Piute County School District,

On January 28th, 1897 a large crowd gathered at the Metropolitan Opera House in New York to watch a magic show. The show was to be a mystery because the world renowned magician, “Herrmann The Great”, had died just a month before. At the show the typical bicycle, animal, and acrobatic tricks were performed as normal. But when it was time for the main event, it was Herrmann The Great’s wife and assistant, Adelaide, dressed as the part of the magician.

Adelaide selected from the crowd a group of men who considered themselves marksmen comfortable with firing a rifle. She gave each of the men a rifle. She asked others in the crowd to make a mark on a bullet. The muzzleloader rifles were loaded and the group of men were brought on stage to face Adelaide Herrmann. 

Herrmann held up a single small china plate in front of her chest. She asked the group of men to aim for the plate and fire all at the same time. The crowd waited breathless, having never seen a woman attempt such a dangerous trick. Music and lights added to the suspense as nervous riflemen prepared to fire. With a count the men fired their rifles and filled the stage with smoke. When smoke cleared and the audience calmed, Adelaide still stood, now holding the plate out with the bullets resting on it. The audience was permitted to confirm that the markings on the bullets were the same as those made by the audience before they were loaded into the rifles.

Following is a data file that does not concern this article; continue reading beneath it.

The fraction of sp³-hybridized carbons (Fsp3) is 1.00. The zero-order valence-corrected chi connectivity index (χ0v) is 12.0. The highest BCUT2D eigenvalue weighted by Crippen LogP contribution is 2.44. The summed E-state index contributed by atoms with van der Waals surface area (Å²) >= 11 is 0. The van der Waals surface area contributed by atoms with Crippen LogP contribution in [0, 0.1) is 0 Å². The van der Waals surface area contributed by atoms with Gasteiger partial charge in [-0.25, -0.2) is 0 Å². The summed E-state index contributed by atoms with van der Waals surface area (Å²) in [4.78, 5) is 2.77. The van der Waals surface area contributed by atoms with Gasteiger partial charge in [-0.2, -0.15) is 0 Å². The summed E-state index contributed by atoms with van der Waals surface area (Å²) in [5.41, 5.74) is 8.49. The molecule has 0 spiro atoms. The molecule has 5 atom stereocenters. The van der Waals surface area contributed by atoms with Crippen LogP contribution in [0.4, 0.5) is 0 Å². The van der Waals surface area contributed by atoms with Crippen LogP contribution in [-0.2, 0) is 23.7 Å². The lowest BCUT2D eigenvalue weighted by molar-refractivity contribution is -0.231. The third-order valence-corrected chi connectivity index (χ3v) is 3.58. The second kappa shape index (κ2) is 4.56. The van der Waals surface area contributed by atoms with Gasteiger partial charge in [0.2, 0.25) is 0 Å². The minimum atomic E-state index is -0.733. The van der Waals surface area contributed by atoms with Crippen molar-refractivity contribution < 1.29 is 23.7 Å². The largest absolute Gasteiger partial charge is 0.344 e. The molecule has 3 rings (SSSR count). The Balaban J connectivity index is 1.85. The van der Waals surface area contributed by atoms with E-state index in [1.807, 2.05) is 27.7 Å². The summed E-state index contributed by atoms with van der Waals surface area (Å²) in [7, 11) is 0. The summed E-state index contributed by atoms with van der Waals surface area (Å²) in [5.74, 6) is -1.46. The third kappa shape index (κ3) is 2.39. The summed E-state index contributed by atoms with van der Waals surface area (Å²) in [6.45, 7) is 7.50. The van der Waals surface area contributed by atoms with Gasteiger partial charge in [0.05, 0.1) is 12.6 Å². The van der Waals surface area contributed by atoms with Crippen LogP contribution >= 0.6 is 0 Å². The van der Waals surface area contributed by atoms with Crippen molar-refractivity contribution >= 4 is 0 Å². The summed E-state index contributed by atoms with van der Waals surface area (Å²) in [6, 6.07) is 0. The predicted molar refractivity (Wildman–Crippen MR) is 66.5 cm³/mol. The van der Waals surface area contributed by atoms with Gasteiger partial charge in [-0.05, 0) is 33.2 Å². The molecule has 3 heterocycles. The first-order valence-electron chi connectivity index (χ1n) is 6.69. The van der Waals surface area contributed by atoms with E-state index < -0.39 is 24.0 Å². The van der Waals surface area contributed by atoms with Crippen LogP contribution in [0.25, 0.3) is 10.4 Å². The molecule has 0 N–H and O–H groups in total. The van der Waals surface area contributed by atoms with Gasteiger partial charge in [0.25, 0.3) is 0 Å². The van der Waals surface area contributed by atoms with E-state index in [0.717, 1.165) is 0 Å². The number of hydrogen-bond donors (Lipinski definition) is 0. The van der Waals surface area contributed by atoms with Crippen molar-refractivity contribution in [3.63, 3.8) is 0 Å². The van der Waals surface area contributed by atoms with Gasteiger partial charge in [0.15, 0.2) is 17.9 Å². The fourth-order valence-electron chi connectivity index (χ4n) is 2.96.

Adelaide Herrmann was not permitted much time to mourn the loss of her husband. Upon his death over a dozen employees waited for her to determine their fate. Their estate, varied assets, and debts required management and leadership. Adelaide Herrmann understood the number one rule of show business perfectly, “The show must go on.” She immediately took over the show and managed it herself for over 25 years. She became known as “The Queen of Magic” and one of the greatest of all time. 

The phrase “the show must go on” can have many applications to education. Regardless of how a bus driver feels in the morning, the bus will not drive itself. Frequently finding a substitute is more difficult than working through whatever difficulty we face. I’m grateful for the many committed faculty and staff that ensure that learning goes on. Students have a wide variety of difficulties that might bring a stop to the learning, but we do our best to keep them progressing. Things happen, life happens, but education goes on, learning goes on. 

To the showman there is perhaps more joy in a show that was a success despite difficulties that might have prevented it from happening at all. To the teacher there is perhaps more joy in the student that learns despite the difficulties that might have prevented it. Thanks for making it happen no matter what.

Learning goes on in Week 34,



  • The bullet catching trick was considered one of the most dangerous magician tricks of the day. The infamous Harry Houdini is rumored to have feared doing the trick.
  • One of Herrmann The Great’s assistants, Chung Ling Soo, was killed doing the trick in 1918 during one of his own shows.
  • Once while performing shows touring South American one of the Herrmann’s female acrobats quit the show. For the rest of the tour Adelaide also took on the role of the human cannonball, being launched 50 feet in the air time after time.

Addie has a children’s book as well:

Week 34 Adelaide Herrman

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